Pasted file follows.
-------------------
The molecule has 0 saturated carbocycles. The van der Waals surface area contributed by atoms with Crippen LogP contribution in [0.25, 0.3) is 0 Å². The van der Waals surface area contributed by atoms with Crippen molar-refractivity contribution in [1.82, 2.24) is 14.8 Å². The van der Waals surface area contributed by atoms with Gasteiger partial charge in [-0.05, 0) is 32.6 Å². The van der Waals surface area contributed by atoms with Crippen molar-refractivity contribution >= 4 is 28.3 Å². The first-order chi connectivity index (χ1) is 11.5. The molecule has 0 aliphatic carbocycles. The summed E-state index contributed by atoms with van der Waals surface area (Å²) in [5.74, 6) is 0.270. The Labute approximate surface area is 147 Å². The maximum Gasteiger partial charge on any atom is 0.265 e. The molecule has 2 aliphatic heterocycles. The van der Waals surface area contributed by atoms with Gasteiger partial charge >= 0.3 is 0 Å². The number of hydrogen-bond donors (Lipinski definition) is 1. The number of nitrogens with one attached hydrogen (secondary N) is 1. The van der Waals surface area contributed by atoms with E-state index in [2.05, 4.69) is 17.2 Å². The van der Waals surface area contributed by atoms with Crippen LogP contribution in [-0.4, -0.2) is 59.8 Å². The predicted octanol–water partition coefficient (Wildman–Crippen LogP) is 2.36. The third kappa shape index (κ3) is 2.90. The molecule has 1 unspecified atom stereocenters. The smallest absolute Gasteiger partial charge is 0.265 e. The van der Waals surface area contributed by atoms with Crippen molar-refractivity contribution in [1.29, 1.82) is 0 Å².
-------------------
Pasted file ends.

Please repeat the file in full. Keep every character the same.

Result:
The molecule has 0 saturated carbocycles. The van der Waals surface area contributed by atoms with Crippen LogP contribution in [0.25, 0.3) is 0 Å². The van der Waals surface area contributed by atoms with Crippen molar-refractivity contribution in [1.82, 2.24) is 14.8 Å². The van der Waals surface area contributed by atoms with Gasteiger partial charge in [-0.05, 0) is 32.6 Å². The van der Waals surface area contributed by atoms with Crippen molar-refractivity contribution >= 4 is 28.3 Å². The first-order chi connectivity index (χ1) is 11.5. The molecule has 0 aliphatic carbocycles. The summed E-state index contributed by atoms with van der Waals surface area (Å²) in [5.74, 6) is 0.270. The Labute approximate surface area is 147 Å². The maximum Gasteiger partial charge on any atom is 0.265 e. The molecule has 2 aliphatic heterocycles. The van der Waals surface area contributed by atoms with Gasteiger partial charge >= 0.3 is 0 Å². The number of hydrogen-bond donors (Lipinski definition) is 1. The number of nitrogens with one attached hydrogen (secondary N) is 1. The van der Waals surface area contributed by atoms with E-state index in [2.05, 4.69) is 17.2 Å². The van der Waals surface area contributed by atoms with Crippen LogP contribution in [-0.4, -0.2) is 59.8 Å². The predicted octanol–water partition coefficient (Wildman–Crippen LogP) is 2.36. The third kappa shape index (κ3) is 2.90. The molecule has 1 unspecified atom stereocenters. The smallest absolute Gasteiger partial charge is 0.265 e. The van der Waals surface area contributed by atoms with Crippen molar-refractivity contribution in [1.29, 1.82) is 0 Å².